Thank you to everyone who wrote to the Linn County Commissioners and came to the meeting in Albany this week to testify.  Because of YOUR participation and efforts, we now have a one mile-set back requirement for all new large scale, industrial livestock operations from neighboring property lines in the county code of Linn County!

The County Commissioners listened, they heard you, and they acted unanimously to protect our farms and homes from these kinds of threats in the future.  This is a very big deal for Linn county and as Commissioner Sprenger said, “you all should be very proud!”
For those of you wondering if speaking up matters, this is a perfect example of why to stay engaged and get involved! We are so excited this is the first county planning decision put into place to enact SB 85 which passed this past legislative session. Let’s keep making a difference one community at a time. Congrats Linn County!

SB85 – What’s Next?

SB85 was introduced in the 2023 Legislative Session as a moratorium on new Large Tier 2 CAFO permits in the state but we were quickly told by industry opposition that there was no chance for a moratorium. We needed to come up with concrete changes that we wanted to see made to the system. Although this process was intended to be conducted during a moratorium to allow for thoughtful debate and research, we dove in and proposed changes to protect small farms. This bill represents years of work for FoFF, the Stand Up to Factory Farms Coalition and other passionate people around the state that are concerned about the industrialization of our agricultural system. We are poised to make meaningful change.  This was a step forward, but it is also the beginning of a road to a truly responsible future for Oregon Agriculture.

Read Waging Nonviolence A Major Win Against Factory Farming Points to a Powerful New Direction for the Climate Movement (featuring Alice from FoFF!) here –

Watch the Muckboots in the Capitol: Industrial Ag Regulation to learn about bill SB85 that passed in the 2023 Legislative Session and where we go from here –


What is a Factory Farm?

FoFF has been asking for a pause on the proliferation of factory farms for many years. The risks to the community food systems, processing infrastructure, contamination of our working lands, improper water use in times of growing scarcity, and community concerns made it clear that we needed to speak up for the future of farming in Oregon.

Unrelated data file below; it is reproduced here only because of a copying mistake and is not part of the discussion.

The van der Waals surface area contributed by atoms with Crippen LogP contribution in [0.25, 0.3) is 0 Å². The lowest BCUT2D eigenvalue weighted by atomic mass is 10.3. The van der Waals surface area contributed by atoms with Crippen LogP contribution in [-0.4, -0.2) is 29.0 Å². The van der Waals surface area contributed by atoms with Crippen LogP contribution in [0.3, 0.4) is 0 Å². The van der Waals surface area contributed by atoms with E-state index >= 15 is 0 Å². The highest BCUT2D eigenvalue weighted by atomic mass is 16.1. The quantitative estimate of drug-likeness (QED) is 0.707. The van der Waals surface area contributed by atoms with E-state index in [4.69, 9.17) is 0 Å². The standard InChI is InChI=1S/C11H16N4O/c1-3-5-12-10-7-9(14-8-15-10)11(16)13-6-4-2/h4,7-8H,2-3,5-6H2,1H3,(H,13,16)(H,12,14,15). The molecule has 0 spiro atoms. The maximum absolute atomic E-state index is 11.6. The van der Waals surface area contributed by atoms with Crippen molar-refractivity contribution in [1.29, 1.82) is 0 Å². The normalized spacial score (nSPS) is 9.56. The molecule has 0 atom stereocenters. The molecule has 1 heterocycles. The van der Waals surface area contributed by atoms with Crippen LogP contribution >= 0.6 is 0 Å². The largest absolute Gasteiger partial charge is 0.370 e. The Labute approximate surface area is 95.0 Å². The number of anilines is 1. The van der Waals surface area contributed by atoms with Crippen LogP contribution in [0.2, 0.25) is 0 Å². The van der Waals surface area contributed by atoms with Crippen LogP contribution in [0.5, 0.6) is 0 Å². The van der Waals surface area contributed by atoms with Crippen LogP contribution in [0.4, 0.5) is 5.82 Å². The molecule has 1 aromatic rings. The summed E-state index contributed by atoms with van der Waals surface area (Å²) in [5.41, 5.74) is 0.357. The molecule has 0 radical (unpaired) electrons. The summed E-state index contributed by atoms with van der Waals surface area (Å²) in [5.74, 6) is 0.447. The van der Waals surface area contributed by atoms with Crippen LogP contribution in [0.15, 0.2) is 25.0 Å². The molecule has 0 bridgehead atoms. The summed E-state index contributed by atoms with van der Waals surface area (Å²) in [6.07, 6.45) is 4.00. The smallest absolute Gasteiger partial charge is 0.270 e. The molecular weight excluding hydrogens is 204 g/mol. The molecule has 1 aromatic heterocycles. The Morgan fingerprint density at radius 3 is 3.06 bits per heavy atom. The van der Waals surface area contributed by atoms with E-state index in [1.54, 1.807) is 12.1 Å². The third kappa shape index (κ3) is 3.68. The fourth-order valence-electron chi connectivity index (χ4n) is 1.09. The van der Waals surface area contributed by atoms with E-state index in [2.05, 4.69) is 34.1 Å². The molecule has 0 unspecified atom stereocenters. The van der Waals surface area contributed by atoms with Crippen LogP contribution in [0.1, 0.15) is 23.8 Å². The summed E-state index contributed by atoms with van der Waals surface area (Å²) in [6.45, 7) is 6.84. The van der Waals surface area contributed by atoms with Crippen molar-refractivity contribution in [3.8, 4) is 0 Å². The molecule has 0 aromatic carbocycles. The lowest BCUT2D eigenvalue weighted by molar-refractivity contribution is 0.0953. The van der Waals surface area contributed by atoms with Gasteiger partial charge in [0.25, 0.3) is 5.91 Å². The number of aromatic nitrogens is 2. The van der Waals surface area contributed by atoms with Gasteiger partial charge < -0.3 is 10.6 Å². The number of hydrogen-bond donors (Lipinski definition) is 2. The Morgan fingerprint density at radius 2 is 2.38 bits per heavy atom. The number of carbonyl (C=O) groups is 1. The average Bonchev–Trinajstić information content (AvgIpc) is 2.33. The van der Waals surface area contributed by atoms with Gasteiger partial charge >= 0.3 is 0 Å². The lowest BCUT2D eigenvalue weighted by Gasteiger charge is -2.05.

FoFF is not against all CAFOs. Some of the small farms in our networks are small and medium size CAFO permit holders. We are an organization by and for farmers, and we understand the realities of livestock production. These size designations that we discuss come from the ODA permitting structure, which you can see here. Large Tier 2 CAFO’s have huge impacts on the environment and communities and should be regulated differently.

There are a lot of nuances to how a farm is determined to require a CAFO permit. 

  1. How many animals you have.
  2. How long the animals are confined for in a prepared area (e.g. in a barn, lot, pen).
  3. How the manure and wastewater generated by the farm is stored (e.g. do you collect your manure in a tank or do you stack it in a pile).
A farm with less than: 200 dairy cows, 37,500 broiler chickens, etc could be required to have a CAFO permit if their waste management poses a risk. Farms in the small category have a large diversity of management practices and many are mostly pastured, but may fall into this category because of a portion of their management plan. 
Here are some examples of a small farm that might need to apply for a CAFO permit:
  • Many pasture based farms with several hundred animals may have to apply for a CAFO permit because they employ a technique called a “sacrifice area” which means during the rainiest part of the year (where grass isn’t growing), there is a certain portion of the pasture which is “sacrificed” to hold the animals (also sometimes a pole barn with open sides) so that the rest of the pastures are not degraded from animals stomping through while the ground is softest. 
  • Some farms with really high predator pressure bring their animals in at night, which could also trigger an evaluation for a CAFO permit because animals would be confined in a barn during the night and their waste would need to be managed.
  • ODA makes a case that any dairy farm should be evaluated for a CAFO permit because the animals are technically confined during milking. After evaluation, not everyone is required.
  • Also if a farm has a slaughter and processing facility on site, it is very likely they will need to apply for a CAFO permit. We are lucky to have some amazing pastured producers with state inspected, community oriented, poultry slaughter and processing facilities on farms. They can raise their birds 100% on pasture, but because they slaughter and process on site (as opposed to trucking their animals many hours to another facility), they have to have a CAFO permit.
So it is a nuanced discussion at a smaller scale. When it gets to the Large Tier 2 scale, the practices are widely homogenous. It is impossible to have that many animals on so little land without adhering to a total confinement model. This is why the risk is different at a larger scale and FoFF supports stricter regulation on the biggest farms in the state.